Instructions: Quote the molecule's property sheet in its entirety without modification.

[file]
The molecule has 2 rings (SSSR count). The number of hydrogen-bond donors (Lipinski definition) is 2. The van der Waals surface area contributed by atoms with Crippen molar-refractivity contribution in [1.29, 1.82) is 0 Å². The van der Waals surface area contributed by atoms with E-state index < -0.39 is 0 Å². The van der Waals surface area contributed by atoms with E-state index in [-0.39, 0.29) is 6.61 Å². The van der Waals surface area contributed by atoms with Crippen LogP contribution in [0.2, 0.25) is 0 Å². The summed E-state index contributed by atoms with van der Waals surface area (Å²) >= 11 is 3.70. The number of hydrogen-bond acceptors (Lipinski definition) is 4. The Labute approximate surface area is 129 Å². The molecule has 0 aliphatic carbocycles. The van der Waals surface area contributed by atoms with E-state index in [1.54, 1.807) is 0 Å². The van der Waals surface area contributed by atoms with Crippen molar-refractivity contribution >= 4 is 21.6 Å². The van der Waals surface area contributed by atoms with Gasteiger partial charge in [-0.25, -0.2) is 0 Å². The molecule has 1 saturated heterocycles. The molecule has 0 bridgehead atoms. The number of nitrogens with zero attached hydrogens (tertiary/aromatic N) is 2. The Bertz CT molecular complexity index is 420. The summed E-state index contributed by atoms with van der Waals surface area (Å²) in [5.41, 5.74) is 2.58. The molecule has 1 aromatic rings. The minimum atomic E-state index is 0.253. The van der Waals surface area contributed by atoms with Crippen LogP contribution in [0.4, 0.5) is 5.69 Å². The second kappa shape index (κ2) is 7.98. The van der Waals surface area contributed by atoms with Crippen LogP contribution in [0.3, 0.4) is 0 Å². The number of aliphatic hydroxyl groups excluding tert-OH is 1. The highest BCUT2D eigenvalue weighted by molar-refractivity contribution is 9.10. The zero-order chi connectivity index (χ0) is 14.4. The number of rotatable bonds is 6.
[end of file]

The molecule has 2 rings (SSSR count). The number of hydrogen-bond donors (Lipinski definition) is 2. The van der Waals surface area contributed by atoms with Crippen molar-refractivity contribution in [1.29, 1.82) is 0 Å². The van der Waals surface area contributed by atoms with E-state index < -0.39 is 0 Å². The van der Waals surface area contributed by atoms with E-state index in [-0.39, 0.29) is 6.61 Å². The van der Waals surface area contributed by atoms with Crippen LogP contribution in [0.2, 0.25) is 0 Å². The summed E-state index contributed by atoms with van der Waals surface area (Å²) >= 11 is 3.70. The number of hydrogen-bond acceptors (Lipinski definition) is 4. The Labute approximate surface area is 129 Å². The molecule has 0 aliphatic carbocycles. The van der Waals surface area contributed by atoms with E-state index in [1.54, 1.807) is 0 Å². The van der Waals surface area contributed by atoms with Crippen molar-refractivity contribution >= 4 is 21.6 Å². The van der Waals surface area contributed by atoms with Gasteiger partial charge in [-0.25, -0.2) is 0 Å². The molecule has 1 saturated heterocycles. The molecule has 0 bridgehead atoms. The number of nitrogens with zero attached hydrogens (tertiary/aromatic N) is 2. The Bertz CT molecular complexity index is 420. The summed E-state index contributed by atoms with van der Waals surface area (Å²) in [5.41, 5.74) is 2.58. The molecule has 1 aromatic rings. The minimum atomic E-state index is 0.253. The van der Waals surface area contributed by atoms with Crippen LogP contribution in [0.4, 0.5) is 5.69 Å². The second kappa shape index (κ2) is 7.98. The van der Waals surface area contributed by atoms with Crippen LogP contribution in [0.3, 0.4) is 0 Å². The number of aliphatic hydroxyl groups excluding tert-OH is 1. The highest BCUT2D eigenvalue weighted by molar-refractivity contribution is 9.10. The zero-order chi connectivity index (χ0) is 14.4. The number of rotatable bonds is 6.